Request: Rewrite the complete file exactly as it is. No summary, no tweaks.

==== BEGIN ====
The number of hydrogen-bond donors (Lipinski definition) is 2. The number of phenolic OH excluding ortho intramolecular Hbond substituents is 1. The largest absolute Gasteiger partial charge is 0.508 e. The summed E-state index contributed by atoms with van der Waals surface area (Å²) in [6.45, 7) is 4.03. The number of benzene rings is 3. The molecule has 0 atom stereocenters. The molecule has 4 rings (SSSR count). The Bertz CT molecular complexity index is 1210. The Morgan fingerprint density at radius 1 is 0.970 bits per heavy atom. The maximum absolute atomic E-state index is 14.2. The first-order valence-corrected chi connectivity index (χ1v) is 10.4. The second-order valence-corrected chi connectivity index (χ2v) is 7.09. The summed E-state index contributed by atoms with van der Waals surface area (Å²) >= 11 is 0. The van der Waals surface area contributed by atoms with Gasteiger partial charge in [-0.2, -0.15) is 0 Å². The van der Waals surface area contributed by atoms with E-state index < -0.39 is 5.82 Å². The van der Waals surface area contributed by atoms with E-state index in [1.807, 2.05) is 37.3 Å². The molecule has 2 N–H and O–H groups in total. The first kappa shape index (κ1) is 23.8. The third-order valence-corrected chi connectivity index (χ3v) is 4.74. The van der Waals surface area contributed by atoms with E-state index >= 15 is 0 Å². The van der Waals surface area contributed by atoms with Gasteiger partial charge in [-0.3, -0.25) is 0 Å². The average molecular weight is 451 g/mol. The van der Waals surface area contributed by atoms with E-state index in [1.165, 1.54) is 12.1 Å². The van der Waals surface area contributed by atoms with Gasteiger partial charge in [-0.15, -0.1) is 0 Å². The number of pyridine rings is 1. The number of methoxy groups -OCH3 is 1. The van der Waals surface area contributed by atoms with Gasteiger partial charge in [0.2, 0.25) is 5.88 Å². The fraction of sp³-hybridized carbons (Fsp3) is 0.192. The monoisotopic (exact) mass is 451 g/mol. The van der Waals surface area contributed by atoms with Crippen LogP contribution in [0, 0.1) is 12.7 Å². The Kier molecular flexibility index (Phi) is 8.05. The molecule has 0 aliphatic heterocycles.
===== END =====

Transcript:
The number of hydrogen-bond donors (Lipinski definition) is 2. The number of phenolic OH excluding ortho intramolecular Hbond substituents is 1. The largest absolute Gasteiger partial charge is 0.508 e. The summed E-state index contributed by atoms with van der Waals surface area (Å²) in [6.45, 7) is 4.03. The number of benzene rings is 3. The molecule has 0 atom stereocenters. The molecule has 4 rings (SSSR count). The Bertz CT molecular complexity index is 1210. The Morgan fingerprint density at radius 1 is 0.970 bits per heavy atom. The maximum absolute atomic E-state index is 14.2. The first-order valence-corrected chi connectivity index (χ1v) is 10.4. The second-order valence-corrected chi connectivity index (χ2v) is 7.09. The summed E-state index contributed by atoms with van der Waals surface area (Å²) >= 11 is 0. The van der Waals surface area contributed by atoms with Gasteiger partial charge in [-0.2, -0.15) is 0 Å². The van der Waals surface area contributed by atoms with E-state index < -0.39 is 5.82 Å². The van der Waals surface area contributed by atoms with E-state index in [1.807, 2.05) is 37.3 Å². The molecule has 2 N–H and O–H groups in total. The first kappa shape index (κ1) is 23.8. The third-order valence-corrected chi connectivity index (χ3v) is 4.74. The van der Waals surface area contributed by atoms with E-state index >= 15 is 0 Å². The van der Waals surface area contributed by atoms with Gasteiger partial charge in [-0.3, -0.25) is 0 Å². The average molecular weight is 451 g/mol. The van der Waals surface area contributed by atoms with E-state index in [1.165, 1.54) is 12.1 Å². The van der Waals surface area contributed by atoms with Gasteiger partial charge in [-0.15, -0.1) is 0 Å². The number of pyridine rings is 1. The number of methoxy groups -OCH3 is 1. The van der Waals surface area contributed by atoms with Gasteiger partial charge in [0.2, 0.25) is 5.88 Å². The fraction of sp³-hybridized carbons (Fsp3) is 0.192. The monoisotopic (exact) mass is 451 g/mol. The van der Waals surface area contributed by atoms with Crippen LogP contribution in [0, 0.1) is 12.7 Å². The Kier molecular flexibility index (Phi) is 8.05. The molecule has 0 aliphatic heterocycles.